Massachusetts Institute of Technology
Coriolanus, William Shakespeare
From Act 1: "The tale of the belly."
We are accounted poor citizens, the patricians good.
What authority surfeits on would relieve us: if they
would yield us but the superfluity, while it were
wholesome, we might guess they relieved us humanely;
but they think we are too dear: the leanness that
afflicts us, the object of our misery, is as an
inventory to particularise their abundance; our
sufferance is a gain to them Let us revenge this with
our pikes, ere we become rakes: for the gods know I
speak this in hunger for bread, not in thirst for revenge....
I tell you, friends, most charitable care
Have the patricians of you. For your wants,
Your suffering in this dearth, you may as well
Strike at the heaven with your staves as lift them
Against the Roman state, whose course will on
The way it takes, cracking ten thousand curbs
Of more strong link asunder than can ever
Appear in your impediment. For the dearth,
The gods, not the patricians, make it, and
Your knees to them, not arms, must help. Alack,
You are transported by calamity
Thither where more attends you, and you slander
The helms o' the state, who care for you like fathers,
When you curse them as enemies.
Care for us! True, indeed! They ne'er cared for us
yet: suffer us to famish, and their store-houses
crammed with grain; make edicts for usury, to
support usurers; repeal daily any wholesome act
established against the rich, and provide more
piercing statutes daily, to chain up and restrain
the poor. If the wars eat us not up, they will; and
there's all the love they bear us.
Either you must
Confess yourselves wondrous malicious,
Or be accused of folly. I shall tell you
A pretty tale: it may be you have heard it;
But, since it serves my purpose, I will venture
To stale 't a little more.
Well, I'll hear it, sir: yet you must not think to
fob off our disgrace with a tale: but, an 't please
There was a time when all the body's members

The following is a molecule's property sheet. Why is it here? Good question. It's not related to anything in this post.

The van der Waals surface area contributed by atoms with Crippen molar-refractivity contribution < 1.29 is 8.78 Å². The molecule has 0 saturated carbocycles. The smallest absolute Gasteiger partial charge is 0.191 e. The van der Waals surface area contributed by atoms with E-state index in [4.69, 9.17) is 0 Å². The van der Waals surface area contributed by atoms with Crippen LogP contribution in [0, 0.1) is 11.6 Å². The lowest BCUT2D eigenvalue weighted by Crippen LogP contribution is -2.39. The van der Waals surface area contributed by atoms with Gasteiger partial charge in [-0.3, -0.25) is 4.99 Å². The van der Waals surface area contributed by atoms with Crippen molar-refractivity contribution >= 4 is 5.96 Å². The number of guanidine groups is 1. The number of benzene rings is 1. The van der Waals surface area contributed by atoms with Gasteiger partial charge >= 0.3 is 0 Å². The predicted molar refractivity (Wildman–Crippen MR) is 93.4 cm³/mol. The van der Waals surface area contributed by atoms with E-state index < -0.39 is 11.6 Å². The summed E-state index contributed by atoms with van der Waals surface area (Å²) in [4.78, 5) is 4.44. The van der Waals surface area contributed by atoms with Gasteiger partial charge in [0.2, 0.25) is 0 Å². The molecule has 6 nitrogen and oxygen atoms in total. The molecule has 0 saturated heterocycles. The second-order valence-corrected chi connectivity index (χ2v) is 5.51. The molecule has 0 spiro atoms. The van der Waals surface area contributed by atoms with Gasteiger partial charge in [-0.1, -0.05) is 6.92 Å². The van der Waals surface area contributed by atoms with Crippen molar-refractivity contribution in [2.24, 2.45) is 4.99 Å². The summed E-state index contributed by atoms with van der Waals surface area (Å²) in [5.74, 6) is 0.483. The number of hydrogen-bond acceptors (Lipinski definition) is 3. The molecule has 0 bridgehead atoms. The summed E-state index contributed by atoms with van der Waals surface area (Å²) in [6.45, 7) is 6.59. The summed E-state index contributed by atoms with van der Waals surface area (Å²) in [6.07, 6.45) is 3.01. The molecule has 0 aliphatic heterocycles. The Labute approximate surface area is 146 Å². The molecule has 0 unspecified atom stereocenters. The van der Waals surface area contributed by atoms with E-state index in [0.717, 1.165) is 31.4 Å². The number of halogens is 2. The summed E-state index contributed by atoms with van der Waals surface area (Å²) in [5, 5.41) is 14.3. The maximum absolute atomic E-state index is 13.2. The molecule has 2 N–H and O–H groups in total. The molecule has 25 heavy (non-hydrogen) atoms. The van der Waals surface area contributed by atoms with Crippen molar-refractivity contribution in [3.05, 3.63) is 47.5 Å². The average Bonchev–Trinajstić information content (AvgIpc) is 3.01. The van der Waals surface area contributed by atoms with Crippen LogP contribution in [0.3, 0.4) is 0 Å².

Rebell'd against the belly, thus accused it:
That only like a gulf it did remain
I' the midst o' the body, idle and unactive,
Still cupboarding the viand, never bearing
Like labour with the rest, where the other instruments
Did see and hear, devise, instruct, walk, feel,
And, mutually participate, did minister
Unto the appetite and affection common
Of the whole body. The belly answer'd--
Sir, I shall tell you. With a kind of smile,
Which ne'er came from the lungs, but even thus--
For, look you, I may make the belly smile
As well as speak--it tauntingly replied
To the discontented members, the mutinous parts
That envied his receipt; even so most fitly
As you malign our senators for that
They are not such as you.
Your belly's answer? What!
The kingly-crowned head, the vigilant eye,
The counsellor heart, the arm our soldier,
Our steed the leg, the tongue our trumpeter.
With other muniments and petty helps
In this our fabric, if that they--
'Fore me, this fellow speaks! What then? what then?
Should by the cormorant belly be restrain'd,
Who is the sink o' the body,--
The former agents, if they did complain,
What could the belly answer?
I will tell you
If you'll bestow a small--of what you have little--
Patience awhile, you'll hear the belly's answer.
Note me this, good friend;
Your most grave belly was deliberate,
Not rash like his accusers, and thus answer'd:
'True is it, my incorporate friends,' quoth he,
'That I receive the general food at first,
Which you do live upon; and fit it is,
Because I am the store-house and the shop
Of the whole body: but, if you do remember,
I send it through the rivers of your blood,
Even to the court, the heart, to the seat o' the brain;
And, through the cranks and offices of man,
The strongest nerves and small inferior veins
From me receive that natural competency
Whereby they live: and though that all at once,
You, my good friends,'--this says the belly, mark me,--
'Though all at once cannot
See what I do deliver out to each,
Yet I can make my audit up, that all
From me do back receive the flour of all,
And leave me but the bran.' What say you to't?
The senators of Rome are this good belly,
And you the mutinous members; for examine
Their counsels and their cares, digest things rightly
Touching the weal o' the common, you shall find
No public benefit which you receive
But it proceeds or comes from them to you
And no way from yourselves. What do you think,
You, the great toe of this assembly?
For that, being one o' the lowest, basest, poorest,
Of this most wise rebellion, thou go'st foremost: